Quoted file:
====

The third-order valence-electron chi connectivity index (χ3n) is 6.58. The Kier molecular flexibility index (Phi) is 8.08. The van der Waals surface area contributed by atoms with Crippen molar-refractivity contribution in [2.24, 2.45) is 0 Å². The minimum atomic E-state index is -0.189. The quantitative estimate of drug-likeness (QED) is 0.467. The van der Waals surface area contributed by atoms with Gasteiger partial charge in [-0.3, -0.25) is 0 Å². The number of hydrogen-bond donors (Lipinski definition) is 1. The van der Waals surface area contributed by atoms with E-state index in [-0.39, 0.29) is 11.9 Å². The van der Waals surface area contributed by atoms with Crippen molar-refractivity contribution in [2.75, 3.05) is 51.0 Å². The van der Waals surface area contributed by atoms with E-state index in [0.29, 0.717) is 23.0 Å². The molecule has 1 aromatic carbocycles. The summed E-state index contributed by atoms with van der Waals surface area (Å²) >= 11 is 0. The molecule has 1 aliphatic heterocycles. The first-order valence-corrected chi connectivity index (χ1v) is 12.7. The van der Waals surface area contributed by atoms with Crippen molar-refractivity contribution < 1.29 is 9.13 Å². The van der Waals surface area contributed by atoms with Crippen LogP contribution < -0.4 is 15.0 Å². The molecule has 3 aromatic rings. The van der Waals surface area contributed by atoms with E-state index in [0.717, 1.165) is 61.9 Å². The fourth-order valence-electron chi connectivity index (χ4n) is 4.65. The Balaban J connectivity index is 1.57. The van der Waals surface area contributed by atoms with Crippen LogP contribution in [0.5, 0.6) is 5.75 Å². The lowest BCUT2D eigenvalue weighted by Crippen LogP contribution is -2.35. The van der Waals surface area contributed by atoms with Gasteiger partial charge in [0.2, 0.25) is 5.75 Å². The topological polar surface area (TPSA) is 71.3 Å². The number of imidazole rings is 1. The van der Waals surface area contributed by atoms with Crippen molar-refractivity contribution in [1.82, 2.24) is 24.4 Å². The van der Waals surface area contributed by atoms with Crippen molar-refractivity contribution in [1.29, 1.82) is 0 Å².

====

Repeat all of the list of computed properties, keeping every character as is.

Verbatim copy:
The third-order valence-electron chi connectivity index (χ3n) is 6.58. The Kier molecular flexibility index (Phi) is 8.08. The van der Waals surface area contributed by atoms with Crippen molar-refractivity contribution in [2.24, 2.45) is 0 Å². The minimum atomic E-state index is -0.189. The quantitative estimate of drug-likeness (QED) is 0.467. The van der Waals surface area contributed by atoms with Gasteiger partial charge in [-0.3, -0.25) is 0 Å². The number of hydrogen-bond donors (Lipinski definition) is 1. The van der Waals surface area contributed by atoms with E-state index in [-0.39, 0.29) is 11.9 Å². The van der Waals surface area contributed by atoms with Crippen molar-refractivity contribution in [2.75, 3.05) is 51.0 Å². The van der Waals surface area contributed by atoms with E-state index in [0.29, 0.717) is 23.0 Å². The molecule has 1 aromatic carbocycles. The summed E-state index contributed by atoms with van der Waals surface area (Å²) >= 11 is 0. The molecule has 1 aliphatic heterocycles. The first-order valence-corrected chi connectivity index (χ1v) is 12.7. The van der Waals surface area contributed by atoms with Crippen molar-refractivity contribution < 1.29 is 9.13 Å². The van der Waals surface area contributed by atoms with Crippen LogP contribution < -0.4 is 15.0 Å². The molecule has 3 aromatic rings. The van der Waals surface area contributed by atoms with E-state index in [0.717, 1.165) is 61.9 Å². The fourth-order valence-electron chi connectivity index (χ4n) is 4.65. The Balaban J connectivity index is 1.57. The van der Waals surface area contributed by atoms with Crippen LogP contribution in [0.5, 0.6) is 5.75 Å². The lowest BCUT2D eigenvalue weighted by Crippen LogP contribution is -2.35. The van der Waals surface area contributed by atoms with Gasteiger partial charge in [0.2, 0.25) is 5.75 Å². The topological polar surface area (TPSA) is 71.3 Å². The number of imidazole rings is 1. The van der Waals surface area contributed by atoms with Crippen molar-refractivity contribution in [1.82, 2.24) is 24.4 Å². The van der Waals surface area contributed by atoms with Crippen molar-refractivity contribution in [1.29, 1.82) is 0 Å².